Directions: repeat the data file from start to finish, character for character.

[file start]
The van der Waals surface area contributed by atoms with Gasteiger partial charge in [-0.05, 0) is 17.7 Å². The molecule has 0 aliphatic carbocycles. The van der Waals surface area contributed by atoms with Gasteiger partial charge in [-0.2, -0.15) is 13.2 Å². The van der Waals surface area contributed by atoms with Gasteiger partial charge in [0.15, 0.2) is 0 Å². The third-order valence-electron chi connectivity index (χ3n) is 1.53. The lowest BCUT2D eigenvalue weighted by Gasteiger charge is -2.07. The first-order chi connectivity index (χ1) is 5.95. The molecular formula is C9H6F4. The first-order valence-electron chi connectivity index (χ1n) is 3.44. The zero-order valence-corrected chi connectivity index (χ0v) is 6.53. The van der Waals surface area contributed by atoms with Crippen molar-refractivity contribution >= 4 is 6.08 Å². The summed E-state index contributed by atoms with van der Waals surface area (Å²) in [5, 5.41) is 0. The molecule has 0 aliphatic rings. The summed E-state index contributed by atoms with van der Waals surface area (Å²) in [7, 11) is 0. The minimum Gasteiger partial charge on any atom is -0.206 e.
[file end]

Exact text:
The van der Waals surface area contributed by atoms with Gasteiger partial charge in [-0.05, 0) is 17.7 Å². The molecule has 0 aliphatic carbocycles. The van der Waals surface area contributed by atoms with Gasteiger partial charge in [-0.2, -0.15) is 13.2 Å². The van der Waals surface area contributed by atoms with Gasteiger partial charge in [0.15, 0.2) is 0 Å². The third-order valence-electron chi connectivity index (χ3n) is 1.53. The lowest BCUT2D eigenvalue weighted by Gasteiger charge is -2.07. The first-order chi connectivity index (χ1) is 5.95. The molecular formula is C9H6F4. The first-order valence-electron chi connectivity index (χ1n) is 3.44. The zero-order valence-corrected chi connectivity index (χ0v) is 6.53. The van der Waals surface area contributed by atoms with Crippen molar-refractivity contribution >= 4 is 6.08 Å². The summed E-state index contributed by atoms with van der Waals surface area (Å²) in [5, 5.41) is 0. The molecule has 0 aliphatic rings. The summed E-state index contributed by atoms with van der Waals surface area (Å²) in [7, 11) is 0. The minimum Gasteiger partial charge on any atom is -0.206 e.